Club-Rush, or Scirpus, L. a native genus of plants, consisting of twelve species : the following are the principal:
1. The palustris, or marsh creeping club-rush, which thrives on the banks of rivers, ponds, and ditches, and is chiefly found in the western parts of England. It is perennial, grows from six inches to two feet high, and flowers in the month of June or July. Hogs eagerly devour the roots of this species when fresh, but will not touch them when dry. They are also eaten by goats and horses, but refused by cows and sheep. '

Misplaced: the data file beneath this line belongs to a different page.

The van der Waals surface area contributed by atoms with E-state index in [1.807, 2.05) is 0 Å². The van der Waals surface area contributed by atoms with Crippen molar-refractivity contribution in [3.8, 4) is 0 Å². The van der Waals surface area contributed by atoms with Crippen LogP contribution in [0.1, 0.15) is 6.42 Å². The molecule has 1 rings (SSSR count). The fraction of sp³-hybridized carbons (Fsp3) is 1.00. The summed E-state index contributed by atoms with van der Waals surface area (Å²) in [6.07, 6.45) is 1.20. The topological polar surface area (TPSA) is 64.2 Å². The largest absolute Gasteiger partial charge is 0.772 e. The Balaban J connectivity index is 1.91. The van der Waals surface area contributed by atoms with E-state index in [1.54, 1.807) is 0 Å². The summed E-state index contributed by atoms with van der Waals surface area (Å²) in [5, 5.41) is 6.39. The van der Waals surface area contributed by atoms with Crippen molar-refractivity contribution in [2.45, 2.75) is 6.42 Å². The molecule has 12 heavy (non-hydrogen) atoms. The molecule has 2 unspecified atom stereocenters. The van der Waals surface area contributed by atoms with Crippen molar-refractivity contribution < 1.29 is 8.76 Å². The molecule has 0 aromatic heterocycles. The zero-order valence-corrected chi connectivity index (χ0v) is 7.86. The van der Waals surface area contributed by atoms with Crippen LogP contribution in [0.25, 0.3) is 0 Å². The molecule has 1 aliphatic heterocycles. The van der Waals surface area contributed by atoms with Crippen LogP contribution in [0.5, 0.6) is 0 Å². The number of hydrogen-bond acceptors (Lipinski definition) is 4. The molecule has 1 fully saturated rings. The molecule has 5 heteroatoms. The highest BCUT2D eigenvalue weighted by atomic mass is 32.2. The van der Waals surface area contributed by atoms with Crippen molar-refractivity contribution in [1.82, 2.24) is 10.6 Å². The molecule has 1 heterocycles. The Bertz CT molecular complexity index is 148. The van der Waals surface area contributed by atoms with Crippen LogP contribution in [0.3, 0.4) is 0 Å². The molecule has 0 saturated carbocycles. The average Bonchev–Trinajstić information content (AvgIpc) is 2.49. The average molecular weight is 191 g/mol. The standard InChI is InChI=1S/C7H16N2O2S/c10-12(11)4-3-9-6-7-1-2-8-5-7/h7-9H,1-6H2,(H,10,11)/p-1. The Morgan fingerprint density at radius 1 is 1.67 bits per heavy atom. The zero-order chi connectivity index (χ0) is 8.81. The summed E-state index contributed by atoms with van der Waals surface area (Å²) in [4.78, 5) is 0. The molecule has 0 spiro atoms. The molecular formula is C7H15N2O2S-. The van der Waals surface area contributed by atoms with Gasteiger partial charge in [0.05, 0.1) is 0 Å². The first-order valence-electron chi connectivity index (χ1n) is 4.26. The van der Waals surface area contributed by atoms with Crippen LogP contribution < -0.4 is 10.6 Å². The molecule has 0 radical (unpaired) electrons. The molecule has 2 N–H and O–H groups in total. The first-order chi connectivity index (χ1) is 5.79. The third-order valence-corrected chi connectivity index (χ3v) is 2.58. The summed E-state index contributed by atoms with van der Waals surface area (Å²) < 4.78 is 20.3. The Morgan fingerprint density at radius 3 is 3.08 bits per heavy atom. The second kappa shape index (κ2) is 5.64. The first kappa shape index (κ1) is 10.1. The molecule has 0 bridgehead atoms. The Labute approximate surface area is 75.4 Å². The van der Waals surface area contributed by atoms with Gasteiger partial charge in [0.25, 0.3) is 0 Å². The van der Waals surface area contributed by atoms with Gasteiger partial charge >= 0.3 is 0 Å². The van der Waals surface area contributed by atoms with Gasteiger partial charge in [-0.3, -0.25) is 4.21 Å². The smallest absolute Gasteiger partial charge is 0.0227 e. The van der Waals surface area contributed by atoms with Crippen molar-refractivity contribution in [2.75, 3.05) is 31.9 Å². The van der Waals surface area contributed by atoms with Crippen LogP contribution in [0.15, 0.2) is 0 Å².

2. The lacustris. See Bull-Rush.
3. The maritimus, or salt-marsh club-rush, which is found on the sea-coast near Yarmouth, and also near Shirley-wych, Stafford. It is perennial,and flowers in the month of July or August. Cows eat this plant ; and its tuberous roots, when dried and ground to powder, have, in times of scarcity, been used as a good substitute for flour.